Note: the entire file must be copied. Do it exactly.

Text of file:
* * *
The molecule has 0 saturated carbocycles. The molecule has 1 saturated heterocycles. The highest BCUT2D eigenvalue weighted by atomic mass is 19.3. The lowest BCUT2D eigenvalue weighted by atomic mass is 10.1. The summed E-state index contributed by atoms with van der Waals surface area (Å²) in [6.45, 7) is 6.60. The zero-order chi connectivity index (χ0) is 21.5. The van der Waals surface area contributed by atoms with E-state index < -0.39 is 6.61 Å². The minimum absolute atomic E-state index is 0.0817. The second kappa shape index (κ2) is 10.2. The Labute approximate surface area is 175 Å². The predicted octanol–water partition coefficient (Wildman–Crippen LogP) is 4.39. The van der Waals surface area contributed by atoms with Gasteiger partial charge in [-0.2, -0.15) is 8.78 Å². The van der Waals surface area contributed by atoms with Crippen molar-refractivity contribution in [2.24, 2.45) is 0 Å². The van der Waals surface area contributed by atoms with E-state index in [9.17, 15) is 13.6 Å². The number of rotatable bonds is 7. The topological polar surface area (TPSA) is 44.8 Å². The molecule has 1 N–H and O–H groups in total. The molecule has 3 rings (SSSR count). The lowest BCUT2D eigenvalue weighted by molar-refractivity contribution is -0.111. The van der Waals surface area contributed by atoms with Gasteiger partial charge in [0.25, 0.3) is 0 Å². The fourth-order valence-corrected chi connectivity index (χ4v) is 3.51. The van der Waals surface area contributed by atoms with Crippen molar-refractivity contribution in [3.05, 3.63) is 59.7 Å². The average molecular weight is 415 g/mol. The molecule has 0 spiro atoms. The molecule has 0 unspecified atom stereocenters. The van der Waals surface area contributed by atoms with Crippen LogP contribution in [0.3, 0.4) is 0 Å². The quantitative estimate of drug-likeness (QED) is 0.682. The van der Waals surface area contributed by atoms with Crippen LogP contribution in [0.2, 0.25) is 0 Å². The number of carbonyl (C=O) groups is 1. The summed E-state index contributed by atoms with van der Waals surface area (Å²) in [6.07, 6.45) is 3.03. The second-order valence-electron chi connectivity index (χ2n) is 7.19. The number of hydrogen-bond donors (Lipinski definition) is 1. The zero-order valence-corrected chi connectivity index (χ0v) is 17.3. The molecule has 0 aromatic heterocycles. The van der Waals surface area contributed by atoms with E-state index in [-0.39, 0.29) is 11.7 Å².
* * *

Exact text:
The molecule has 0 saturated carbocycles. The molecule has 1 saturated heterocycles. The highest BCUT2D eigenvalue weighted by atomic mass is 19.3. The lowest BCUT2D eigenvalue weighted by atomic mass is 10.1. The summed E-state index contributed by atoms with van der Waals surface area (Å²) in [6.45, 7) is 6.60. The zero-order chi connectivity index (χ0) is 21.5. The van der Waals surface area contributed by atoms with E-state index < -0.39 is 6.61 Å². The minimum absolute atomic E-state index is 0.0817. The second kappa shape index (κ2) is 10.2. The Labute approximate surface area is 175 Å². The predicted octanol–water partition coefficient (Wildman–Crippen LogP) is 4.39. The van der Waals surface area contributed by atoms with Gasteiger partial charge in [-0.2, -0.15) is 8.78 Å². The van der Waals surface area contributed by atoms with Crippen molar-refractivity contribution in [2.24, 2.45) is 0 Å². The van der Waals surface area contributed by atoms with E-state index in [9.17, 15) is 13.6 Å². The number of rotatable bonds is 7. The topological polar surface area (TPSA) is 44.8 Å². The molecule has 1 N–H and O–H groups in total. The molecule has 3 rings (SSSR count). The lowest BCUT2D eigenvalue weighted by molar-refractivity contribution is -0.111. The van der Waals surface area contributed by atoms with Gasteiger partial charge in [0.25, 0.3) is 0 Å². The fourth-order valence-corrected chi connectivity index (χ4v) is 3.51. The van der Waals surface area contributed by atoms with Crippen molar-refractivity contribution in [3.05, 3.63) is 59.7 Å². The average molecular weight is 415 g/mol. The molecule has 0 spiro atoms. The molecule has 0 unspecified atom stereocenters. The van der Waals surface area contributed by atoms with Crippen LogP contribution in [0.3, 0.4) is 0 Å². The quantitative estimate of drug-likeness (QED) is 0.682. The van der Waals surface area contributed by atoms with Crippen LogP contribution in [0.2, 0.25) is 0 Å². The number of carbonyl (C=O) groups is 1. The summed E-state index contributed by atoms with van der Waals surface area (Å²) in [6.07, 6.45) is 3.03. The second-order valence-electron chi connectivity index (χ2n) is 7.19. The number of hydrogen-bond donors (Lipinski definition) is 1. The zero-order valence-corrected chi connectivity index (χ0v) is 17.3. The molecule has 0 aromatic heterocycles. The van der Waals surface area contributed by atoms with E-state index in [-0.39, 0.29) is 11.7 Å².